David Bourget (Western Ontario)
David Chalmers (ANU, NYU)
Rafael De Clercq
Jack Alan Reynolds
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Mind and Language 27 (4):378-409 (2012)
Recent empirical and conceptual research has shown that moral considerations have an influence on the way we use the adverb ‘intentionally’. Here we propose our own account of these phenomena, according to which they arise from the fact that the adverb ‘intentionally’ has three different meanings that are differently selected by contextual factors, including normative expectations. We argue that our hypotheses can account for most available data and present some new results that support this. We end by discussing the implications of our account for folk psychology
|Keywords||Experimental Philosophy Action Theory Intentional Action Moral Psychology Semantics|
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References found in this work BETA
Michael Bratman (1987/1999). Intention, Plans, and Practical Reason. Center for the Study of Language and Information.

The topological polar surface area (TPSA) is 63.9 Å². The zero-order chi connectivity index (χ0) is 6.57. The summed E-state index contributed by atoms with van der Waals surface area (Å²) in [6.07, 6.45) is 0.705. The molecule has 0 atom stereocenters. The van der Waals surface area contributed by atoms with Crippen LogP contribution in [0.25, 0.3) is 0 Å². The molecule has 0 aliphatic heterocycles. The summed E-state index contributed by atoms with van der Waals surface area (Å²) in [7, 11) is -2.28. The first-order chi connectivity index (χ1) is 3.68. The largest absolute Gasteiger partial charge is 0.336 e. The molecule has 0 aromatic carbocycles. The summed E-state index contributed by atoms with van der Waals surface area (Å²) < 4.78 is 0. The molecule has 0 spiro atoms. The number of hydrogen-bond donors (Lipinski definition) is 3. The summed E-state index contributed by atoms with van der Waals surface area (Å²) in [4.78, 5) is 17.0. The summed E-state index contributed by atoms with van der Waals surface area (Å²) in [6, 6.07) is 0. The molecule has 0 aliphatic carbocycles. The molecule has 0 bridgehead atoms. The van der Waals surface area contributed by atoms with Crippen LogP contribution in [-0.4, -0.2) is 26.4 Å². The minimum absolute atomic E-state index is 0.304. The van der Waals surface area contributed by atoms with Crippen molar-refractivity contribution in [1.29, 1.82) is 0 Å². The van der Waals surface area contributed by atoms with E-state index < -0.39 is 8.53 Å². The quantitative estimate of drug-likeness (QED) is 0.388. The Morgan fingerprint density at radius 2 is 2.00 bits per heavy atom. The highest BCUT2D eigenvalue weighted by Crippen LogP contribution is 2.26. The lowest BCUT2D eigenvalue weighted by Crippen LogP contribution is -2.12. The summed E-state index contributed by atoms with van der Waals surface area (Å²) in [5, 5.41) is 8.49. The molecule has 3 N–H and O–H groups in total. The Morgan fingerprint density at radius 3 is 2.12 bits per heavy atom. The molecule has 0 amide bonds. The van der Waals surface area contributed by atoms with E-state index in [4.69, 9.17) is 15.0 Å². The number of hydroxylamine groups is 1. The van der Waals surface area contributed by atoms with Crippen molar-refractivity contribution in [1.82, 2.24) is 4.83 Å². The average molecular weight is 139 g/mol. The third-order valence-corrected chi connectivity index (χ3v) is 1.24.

John R. Searle (1983). Intentionality: An Essay in the Philosophy of Mind. Cambridge University Press.
John Searle (1983). Intentionality. Oxford University Press.
Joshua Knobe (2003). Intentional Action and Side Effects in Ordinary Language. Analysis 63 (3):190–194.
Joshua Knobe (2010). Person as Scientist, Person as Moralist. Behavioral and Brain Sciences 33 (4):315.
Citations of this work BETA
Paulo Sousa & Carlos Mauro (2013). The Evaluative Nature of the Folk Concepts of Weakness and Strength of Will. Philosophical Psychology 28 (4):487-509.
Hanno Sauer (2014). It’s the Knobe Effect, Stupid! Review of Philosophy and Psychology 5 (4):485-503.
Kate Falkenstien (2013). Explaining the Effect of Morality on Intentionality of Lucky Actions: The Role of Underlying Questions. Review of Philosophy and Psychology 4 (2):293-308.
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